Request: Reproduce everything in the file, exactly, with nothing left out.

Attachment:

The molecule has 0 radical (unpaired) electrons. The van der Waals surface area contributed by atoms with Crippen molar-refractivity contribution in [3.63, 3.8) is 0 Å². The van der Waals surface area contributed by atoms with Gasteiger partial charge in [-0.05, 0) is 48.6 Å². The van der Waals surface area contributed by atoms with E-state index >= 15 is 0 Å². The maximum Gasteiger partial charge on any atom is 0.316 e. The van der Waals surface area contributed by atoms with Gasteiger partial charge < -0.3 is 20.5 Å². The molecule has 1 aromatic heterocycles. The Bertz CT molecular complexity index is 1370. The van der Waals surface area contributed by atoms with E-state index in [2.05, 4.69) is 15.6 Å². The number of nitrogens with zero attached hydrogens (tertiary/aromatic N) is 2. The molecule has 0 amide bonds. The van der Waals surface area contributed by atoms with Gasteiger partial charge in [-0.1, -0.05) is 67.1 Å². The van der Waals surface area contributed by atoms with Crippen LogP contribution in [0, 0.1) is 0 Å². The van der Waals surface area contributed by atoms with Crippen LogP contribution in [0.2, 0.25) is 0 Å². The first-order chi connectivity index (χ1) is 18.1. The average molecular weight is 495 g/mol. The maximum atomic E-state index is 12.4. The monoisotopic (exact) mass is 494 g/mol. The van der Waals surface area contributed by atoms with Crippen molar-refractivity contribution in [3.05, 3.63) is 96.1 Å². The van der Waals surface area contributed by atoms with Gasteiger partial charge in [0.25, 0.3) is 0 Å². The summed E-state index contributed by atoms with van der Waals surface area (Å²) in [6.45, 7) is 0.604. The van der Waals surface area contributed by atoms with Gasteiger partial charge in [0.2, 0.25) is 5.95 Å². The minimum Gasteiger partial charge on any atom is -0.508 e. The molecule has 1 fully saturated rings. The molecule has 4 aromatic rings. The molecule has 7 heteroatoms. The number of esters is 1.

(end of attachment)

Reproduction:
The molecule has 0 radical (unpaired) electrons. The van der Waals surface area contributed by atoms with Crippen molar-refractivity contribution in [3.63, 3.8) is 0 Å². The van der Waals surface area contributed by atoms with Gasteiger partial charge in [-0.05, 0) is 48.6 Å². The van der Waals surface area contributed by atoms with E-state index >= 15 is 0 Å². The maximum Gasteiger partial charge on any atom is 0.316 e. The van der Waals surface area contributed by atoms with Gasteiger partial charge < -0.3 is 20.5 Å². The molecule has 1 aromatic heterocycles. The Bertz CT molecular complexity index is 1370. The van der Waals surface area contributed by atoms with E-state index in [2.05, 4.69) is 15.6 Å². The number of nitrogens with zero attached hydrogens (tertiary/aromatic N) is 2. The molecule has 0 amide bonds. The van der Waals surface area contributed by atoms with Gasteiger partial charge in [-0.1, -0.05) is 67.1 Å². The van der Waals surface area contributed by atoms with Crippen LogP contribution in [0, 0.1) is 0 Å². The van der Waals surface area contributed by atoms with Crippen LogP contribution in [0.2, 0.25) is 0 Å². The first-order chi connectivity index (χ1) is 18.1. The average molecular weight is 495 g/mol. The maximum atomic E-state index is 12.4. The monoisotopic (exact) mass is 494 g/mol. The van der Waals surface area contributed by atoms with Crippen molar-refractivity contribution in [3.05, 3.63) is 96.1 Å². The van der Waals surface area contributed by atoms with Gasteiger partial charge in [0.25, 0.3) is 0 Å². The summed E-state index contributed by atoms with van der Waals surface area (Å²) in [6.45, 7) is 0.604. The van der Waals surface area contributed by atoms with Gasteiger partial charge in [0.2, 0.25) is 5.95 Å². The minimum Gasteiger partial charge on any atom is -0.508 e. The molecule has 1 fully saturated rings. The molecule has 4 aromatic rings. The molecule has 7 heteroatoms. The number of esters is 1.